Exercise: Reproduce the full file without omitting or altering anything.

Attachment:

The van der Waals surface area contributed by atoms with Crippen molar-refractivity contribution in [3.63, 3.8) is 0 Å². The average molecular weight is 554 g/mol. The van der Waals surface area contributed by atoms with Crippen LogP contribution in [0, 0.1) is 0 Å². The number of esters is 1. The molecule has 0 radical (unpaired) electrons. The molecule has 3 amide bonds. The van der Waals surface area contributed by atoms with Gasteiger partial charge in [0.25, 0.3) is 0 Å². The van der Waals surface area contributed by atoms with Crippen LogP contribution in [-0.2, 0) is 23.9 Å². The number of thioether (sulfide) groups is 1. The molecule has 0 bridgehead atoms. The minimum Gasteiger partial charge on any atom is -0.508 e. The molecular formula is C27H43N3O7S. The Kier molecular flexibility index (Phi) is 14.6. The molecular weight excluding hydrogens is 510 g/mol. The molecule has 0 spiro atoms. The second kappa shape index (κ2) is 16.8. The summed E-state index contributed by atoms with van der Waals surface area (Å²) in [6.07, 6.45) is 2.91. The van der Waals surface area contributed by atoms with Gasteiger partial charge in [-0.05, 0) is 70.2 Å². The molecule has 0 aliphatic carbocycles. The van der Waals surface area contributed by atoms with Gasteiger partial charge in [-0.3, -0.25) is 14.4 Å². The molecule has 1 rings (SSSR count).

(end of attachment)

The van der Waals surface area contributed by atoms with Crippen molar-refractivity contribution in [3.63, 3.8) is 0 Å². The average molecular weight is 554 g/mol. The van der Waals surface area contributed by atoms with Crippen LogP contribution in [0, 0.1) is 0 Å². The number of esters is 1. The molecule has 0 radical (unpaired) electrons. The molecule has 3 amide bonds. The van der Waals surface area contributed by atoms with Gasteiger partial charge in [0.25, 0.3) is 0 Å². The van der Waals surface area contributed by atoms with Crippen LogP contribution in [-0.2, 0) is 23.9 Å². The number of thioether (sulfide) groups is 1. The molecule has 0 bridgehead atoms. The minimum Gasteiger partial charge on any atom is -0.508 e. The molecular formula is C27H43N3O7S. The Kier molecular flexibility index (Phi) is 14.6. The molecular weight excluding hydrogens is 510 g/mol. The molecule has 0 spiro atoms. The second kappa shape index (κ2) is 16.8. The summed E-state index contributed by atoms with van der Waals surface area (Å²) in [6.07, 6.45) is 2.91. The van der Waals surface area contributed by atoms with Gasteiger partial charge in [-0.05, 0) is 70.2 Å². The molecule has 0 aliphatic carbocycles. The van der Waals surface area contributed by atoms with Gasteiger partial charge in [-0.3, -0.25) is 14.4 Å². The molecule has 1 rings (SSSR count).